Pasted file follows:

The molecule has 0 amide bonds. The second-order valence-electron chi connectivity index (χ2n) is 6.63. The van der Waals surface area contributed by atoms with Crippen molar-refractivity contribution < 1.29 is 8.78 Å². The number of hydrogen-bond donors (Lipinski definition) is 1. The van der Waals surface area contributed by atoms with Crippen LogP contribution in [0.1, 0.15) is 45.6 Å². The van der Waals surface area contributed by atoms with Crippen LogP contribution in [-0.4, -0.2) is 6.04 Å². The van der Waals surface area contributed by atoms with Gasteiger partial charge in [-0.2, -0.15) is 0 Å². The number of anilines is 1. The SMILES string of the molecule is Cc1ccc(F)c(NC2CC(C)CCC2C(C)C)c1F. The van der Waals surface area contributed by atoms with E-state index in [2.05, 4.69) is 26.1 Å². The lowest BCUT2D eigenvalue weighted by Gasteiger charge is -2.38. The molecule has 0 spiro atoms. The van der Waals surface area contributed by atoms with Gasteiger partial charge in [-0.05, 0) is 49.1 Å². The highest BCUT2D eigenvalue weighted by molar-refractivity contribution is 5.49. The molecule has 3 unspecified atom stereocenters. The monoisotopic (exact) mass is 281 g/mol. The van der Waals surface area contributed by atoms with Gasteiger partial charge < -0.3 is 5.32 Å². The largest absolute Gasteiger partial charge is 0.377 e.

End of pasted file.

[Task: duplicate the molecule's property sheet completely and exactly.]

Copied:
The molecule has 0 amide bonds. The second-order valence-electron chi connectivity index (χ2n) is 6.63. The van der Waals surface area contributed by atoms with Crippen molar-refractivity contribution < 1.29 is 8.78 Å². The number of hydrogen-bond donors (Lipinski definition) is 1. The van der Waals surface area contributed by atoms with Crippen LogP contribution in [0.1, 0.15) is 45.6 Å². The van der Waals surface area contributed by atoms with Crippen LogP contribution in [-0.4, -0.2) is 6.04 Å². The van der Waals surface area contributed by atoms with Gasteiger partial charge in [-0.2, -0.15) is 0 Å². The number of anilines is 1. The SMILES string of the molecule is Cc1ccc(F)c(NC2CC(C)CCC2C(C)C)c1F. The van der Waals surface area contributed by atoms with E-state index in [2.05, 4.69) is 26.1 Å². The lowest BCUT2D eigenvalue weighted by Gasteiger charge is -2.38. The molecule has 0 spiro atoms. The van der Waals surface area contributed by atoms with Gasteiger partial charge in [-0.05, 0) is 49.1 Å². The highest BCUT2D eigenvalue weighted by molar-refractivity contribution is 5.49. The molecule has 3 unspecified atom stereocenters. The monoisotopic (exact) mass is 281 g/mol. The van der Waals surface area contributed by atoms with Gasteiger partial charge < -0.3 is 5.32 Å². The largest absolute Gasteiger partial charge is 0.377 e.